ARLINGTON, VIRGINIA, U.S. — The National Grain and Feed Association (NGFA) this week urged the Federal Motor Carrier Safety Administration (FMCSA) to clarify the agricultural commodity exception to its hours-of-service regulations for commercial truck drivers.

In its statement submitted in response to the FMCSA's request in the Dec. 20, 2017 edition of the Federal Register seeking input on the “Proposed Regulatory Guidance Concerning the Transportation of Agricultural Commodities,” the NGFA urged the FMCSA to clarify that grain elevators, feed and feed ingredient manufacturers, biofuels companies, grain and oilseed processors and millers, and livestock and poultry integrators are a source of agricultural commodities eligible for the exception.

“It is imperative that U.S. freight laws and regulations accomplish their goals without disadvantaging U.S. agriculture, given the highly competitive global marketplace that exists for agricultural products,” the statement said. “Having access to a highly efficient freight transportation system and a pool of qualified drivers is critical for U.S. agriculture’s competitiveness.”

Specifically, the NGFA said that the agricultural commodity exception should apply to all facility types within the agricultural supply chain to prevent additional financial harm.

In addition, for drivers operating under the agricultural commodity exception, the NGFA recommended that the FMCSA apply the hours-of-service regulations only to situations in which a driver operates beyond the 150-air mile radius. Under the NGFA’s recommendation, commercial truck drivers transporting agricultural commodities would not be required to maintain logs until exceeding the 150-air mile radius.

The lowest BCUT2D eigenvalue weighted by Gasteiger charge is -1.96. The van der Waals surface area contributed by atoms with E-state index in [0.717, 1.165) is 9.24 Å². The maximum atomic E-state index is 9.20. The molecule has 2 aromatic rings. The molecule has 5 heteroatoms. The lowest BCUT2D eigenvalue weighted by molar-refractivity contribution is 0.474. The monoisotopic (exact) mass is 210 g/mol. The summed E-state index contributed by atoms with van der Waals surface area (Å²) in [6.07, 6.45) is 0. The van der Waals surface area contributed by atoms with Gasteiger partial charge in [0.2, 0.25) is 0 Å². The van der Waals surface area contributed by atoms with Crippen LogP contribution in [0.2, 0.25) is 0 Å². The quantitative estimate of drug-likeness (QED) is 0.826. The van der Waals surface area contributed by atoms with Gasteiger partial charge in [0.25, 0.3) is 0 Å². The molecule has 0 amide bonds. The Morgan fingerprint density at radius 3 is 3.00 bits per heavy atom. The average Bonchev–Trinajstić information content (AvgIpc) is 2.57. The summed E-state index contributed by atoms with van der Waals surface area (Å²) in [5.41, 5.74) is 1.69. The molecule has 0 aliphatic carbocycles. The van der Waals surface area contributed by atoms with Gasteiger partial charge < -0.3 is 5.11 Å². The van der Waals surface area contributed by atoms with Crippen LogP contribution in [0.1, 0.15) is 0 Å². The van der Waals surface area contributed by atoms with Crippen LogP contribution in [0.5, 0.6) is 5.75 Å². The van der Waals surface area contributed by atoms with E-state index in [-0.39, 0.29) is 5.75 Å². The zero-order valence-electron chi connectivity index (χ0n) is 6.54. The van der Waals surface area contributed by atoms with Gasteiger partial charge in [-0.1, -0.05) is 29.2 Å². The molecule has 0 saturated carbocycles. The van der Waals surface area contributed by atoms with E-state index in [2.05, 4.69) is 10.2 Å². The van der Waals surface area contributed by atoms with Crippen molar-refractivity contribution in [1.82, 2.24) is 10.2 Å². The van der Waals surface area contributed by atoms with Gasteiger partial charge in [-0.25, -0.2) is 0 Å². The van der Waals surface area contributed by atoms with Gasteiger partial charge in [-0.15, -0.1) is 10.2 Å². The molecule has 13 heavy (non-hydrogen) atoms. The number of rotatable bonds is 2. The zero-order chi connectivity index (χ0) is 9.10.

Finally, to prevent unnecessary regulatory burden and excessive costs, the NGFA urged the FMCSA to exempt from the electronic logging device (ELD) requirement drivers who predominantly transport agricultural commodities.

“Most NGFA members operate under the agricultural commodity exception and, therefore, are exempt from hours-of-service requirements for all or most of the year depending upon their state's definition for planting and harvesting seasons,” said the NGFA statement, which also noted that requiring ELDs to be purchased for use during the non-planting and harvest seasons when demand for truck transportation has eased is nonsensical and inconsistent with President Trump’s executive order to reduce regulatory burdens.

“NGFA looks forward to working with DOT and FMCSA on additional solutions to address the needs of our industry while continuing to protect the safety of the nation’s highways,” the statement concluded.

The full NGFA statement is available here.